They were able to attend a memorial service at the huge arch of Thiepval Memorial to the Missing, designed by Edwin Lutyens and unveiled in 1932 by Edward Prince of Wales, where anyone can lay a wreath, and then decided to move on to the nearby Ulster Tower, a memorial to the men of the 36th (Ulster) Division and then to the town of Albert; this was the main town behind the lines for the Allies on the 1916 Somme battlefields. It lies on the main D929 road that runs from Amiens eastwards to Bapaume, and this road between Albert and Bapaume runs straight across the Somme battlefields. Albert was devastated during the war, and rebuilt afterwards. Jane related the story of one of the most famous icons for the British in the Great War – the Golden Virgin on top of the Basilica. The golden statue of the Madonna holding aloft her child was visible from far away, and of course was an excellent target for enemy artillery. It was damaged in January 1915, and the statue was knocked from its pedestal but stayed leaning at an almost impossible angle. It was later secured by the French in that position. A superstition grew up among the soldiers that the war would end only when the statue fell. However, it remained in its leaning position all the time that Albert was in French and British hands. The tower has been rebuilt since and although the original statue had been knocked down at some point and never found there is a replica in place. There is now a museum there “Musee Somme 1916”and Jane showed some of the variety of munitions on display, many live examples are still after over 100 years being dug up by farmers.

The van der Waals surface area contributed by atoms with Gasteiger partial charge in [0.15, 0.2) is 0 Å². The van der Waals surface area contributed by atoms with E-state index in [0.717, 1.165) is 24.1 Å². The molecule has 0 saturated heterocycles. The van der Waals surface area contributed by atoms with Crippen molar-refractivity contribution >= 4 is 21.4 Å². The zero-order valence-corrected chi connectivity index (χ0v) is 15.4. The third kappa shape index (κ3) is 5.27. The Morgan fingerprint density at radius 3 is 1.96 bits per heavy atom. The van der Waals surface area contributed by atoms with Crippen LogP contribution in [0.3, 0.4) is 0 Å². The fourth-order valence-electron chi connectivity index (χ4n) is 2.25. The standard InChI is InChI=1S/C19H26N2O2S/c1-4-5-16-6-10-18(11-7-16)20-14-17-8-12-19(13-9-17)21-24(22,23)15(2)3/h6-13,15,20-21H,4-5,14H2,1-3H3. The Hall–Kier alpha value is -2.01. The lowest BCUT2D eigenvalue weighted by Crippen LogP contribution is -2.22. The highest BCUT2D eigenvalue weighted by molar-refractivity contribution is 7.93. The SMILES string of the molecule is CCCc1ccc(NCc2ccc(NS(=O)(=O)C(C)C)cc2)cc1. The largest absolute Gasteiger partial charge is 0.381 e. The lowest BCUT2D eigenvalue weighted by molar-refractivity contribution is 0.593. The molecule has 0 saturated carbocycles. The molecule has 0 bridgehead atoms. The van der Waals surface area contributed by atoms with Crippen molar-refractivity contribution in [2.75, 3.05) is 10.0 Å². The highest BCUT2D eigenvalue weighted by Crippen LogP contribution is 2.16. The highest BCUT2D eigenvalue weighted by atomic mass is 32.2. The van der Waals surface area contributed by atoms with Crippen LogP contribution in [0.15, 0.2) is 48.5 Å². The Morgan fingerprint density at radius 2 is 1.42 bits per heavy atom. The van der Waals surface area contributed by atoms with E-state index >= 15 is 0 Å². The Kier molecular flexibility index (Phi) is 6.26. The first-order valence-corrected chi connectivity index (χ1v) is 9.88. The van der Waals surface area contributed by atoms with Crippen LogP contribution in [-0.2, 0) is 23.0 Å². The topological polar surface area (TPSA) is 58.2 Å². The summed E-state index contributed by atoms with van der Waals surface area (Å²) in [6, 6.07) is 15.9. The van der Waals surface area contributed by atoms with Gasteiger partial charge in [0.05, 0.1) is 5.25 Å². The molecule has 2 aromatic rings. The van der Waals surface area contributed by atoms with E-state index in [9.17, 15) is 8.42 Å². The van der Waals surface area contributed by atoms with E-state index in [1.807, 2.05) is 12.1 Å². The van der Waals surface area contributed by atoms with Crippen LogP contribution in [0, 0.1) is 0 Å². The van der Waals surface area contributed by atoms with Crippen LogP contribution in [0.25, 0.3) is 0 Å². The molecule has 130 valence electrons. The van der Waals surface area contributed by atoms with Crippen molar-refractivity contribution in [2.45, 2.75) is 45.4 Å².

Continuing her pictorial tour of the area Jane spoke about the Newfoundland Memorial Park, near Beaumont Hamel, and Vimy Ridge near Arras, two of the largest areas on the Western Front where shell-holes and the trenches of both sides can still be clearly seen and even entered and walked along. We were shown pictures of the now grass covered ground absolutely contorted by the countless shell holes and craters including one massive crater caused by huge underground mine explosion detonated under German lines and which has been preserved as a war grave and memorial in its own right.
Photos of the devastated forest areas after the battle with just blackened stumps remaining, contrasted with those of the now regrown and lush trees covering vast areas. There is a small memorial to “the last tree standing” after the war had moved on.
Having related her visit to her Great Uncle’s grave there were many more pictures to follow of the area and of some of the beautifully tended cemeteries looked after by the volunteers of the Commonwealth Graves Commission including the Canadian cemetery with their “grieving mother” statue and the Welsh one with red dragon on a plinth. Jane concluded her talk by encouraging anyone who has not visited the area to do so. There was a distinct contrast between the beautifully tended floral displays here and the stark and bare gravestones of some of the Germans also buried there.
Jane answered questions from the audience and Jeffrey Collingwood then gave a vote of thanks in which he said that he had learned such a lot from the presentation.
May 2019 AGM no talk